A huge pile of ivory trinkets in Denver

ivory

Millions of dollars' worth of intricately carved figurines, bracelets and other trinkets are seen before being fed into a rock-crushing machine in November 2013 at the Rocky Mountain Arsenal National Wildlife Refuge, in an attempt to combat wildlife trafficking and stop elephant poaching.

A sunny and clear display cuts through China's smog

Pollution in China

In January 2013, during a time of dangerous levels of air pollution, a bright video screen in Tiananmen Square shows an unreachable paradise.

Salt Lake City light pollution

Salt Lake Light Pollution Seen From Park City

According to the photographer, the sun had been down for hours when this photo was taken. The photographer was at a "star party," which was ruined by the light pollution.

Hundreds of shark fins drying in the sun

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These shark fins are drying in Manta, Ecuador, where thousands of shark fins are sold every morning. "Shark fin soup" is popular in China as a seafood delicacy. While targeted shark fin catching is illegal, a presidential decree in Ecuador allows free trade of shark fins from accidental by-catch. Most of the shark species fished in Ecuadorean waters are considered as “vulnerable to extinction” by the World Conservation Union (IUCN)

Pollutants in the Gowanus Canal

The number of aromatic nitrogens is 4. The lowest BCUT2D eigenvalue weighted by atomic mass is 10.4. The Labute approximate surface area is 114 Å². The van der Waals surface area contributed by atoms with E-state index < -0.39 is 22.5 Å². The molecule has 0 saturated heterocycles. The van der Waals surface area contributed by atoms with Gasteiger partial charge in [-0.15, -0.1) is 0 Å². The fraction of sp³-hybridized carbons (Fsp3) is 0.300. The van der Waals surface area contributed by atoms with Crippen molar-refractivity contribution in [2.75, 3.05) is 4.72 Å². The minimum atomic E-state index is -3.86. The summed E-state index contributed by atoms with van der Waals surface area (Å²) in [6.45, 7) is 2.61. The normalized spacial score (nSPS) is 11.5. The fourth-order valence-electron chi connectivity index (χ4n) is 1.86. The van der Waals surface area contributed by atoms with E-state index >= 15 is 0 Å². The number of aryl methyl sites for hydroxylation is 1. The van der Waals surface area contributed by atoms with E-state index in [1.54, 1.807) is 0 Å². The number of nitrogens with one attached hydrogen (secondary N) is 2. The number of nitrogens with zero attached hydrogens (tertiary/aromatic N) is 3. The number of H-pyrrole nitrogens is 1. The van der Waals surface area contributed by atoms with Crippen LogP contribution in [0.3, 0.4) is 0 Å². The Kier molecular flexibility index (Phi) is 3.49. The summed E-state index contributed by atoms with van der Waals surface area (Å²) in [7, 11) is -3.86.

gowanus canal

Pollutants are seen here on the surface of the canal. The Brooklyn canal is one of the "most extensively contaminated" waterways in America, according to the Environmental Protection Agency.

A tiger's skin set on fire

skins seized

In 2001 on World Environment Day, environmentalists seized a tiger skin from poachers in Bombay, India and burnt it as a symbolic message to wildlife traders and poachers against hunting.

An oil slick in New Orleans

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Clouds reflect in a pool of oil from a spill in November 2011.

Industrial waste foam in New Delhi

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Indian men bathe in the industrial waste-foam polluted section of the Yamuna River on May 24, 2013. According the Central Pollution Control Board of India, the main reason for this pollution is because the river intersects various urban centers of India, like Delhi, Mathura and Agra, and a lot of waste from these areas is disposed off into the river.

Container ship Rena goes down

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The shipping container, MV Rena, struck Astrolabe Reef on October 5, 2011. It spilled 350 tons of oil and almost 100 shipping containers.

A surfer encounters cargo from Rena

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Three months after the ship sank, a man surfs among cargo containers that washed ashore in Waihi Beach, New Zealand.

A mountaintop coal mining operation in West Virginia

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This photo shows "mountaintop removal mining" -- a process that involves using explosives to remove up to 1,000 vertical feet of rock to get to the coal. The debris is often moved into the adjacent river valleys, called a valley fill.

Light pollution in the Canary Islands

Light Pollution

Did you know that turning on so many lights may not be necessary? Researchers have estimated that over-illumination wastes the equivalent of about 2 million barrels of oil per day. You could help astronomers study the stars better if you just turn off some lights when you're not using them.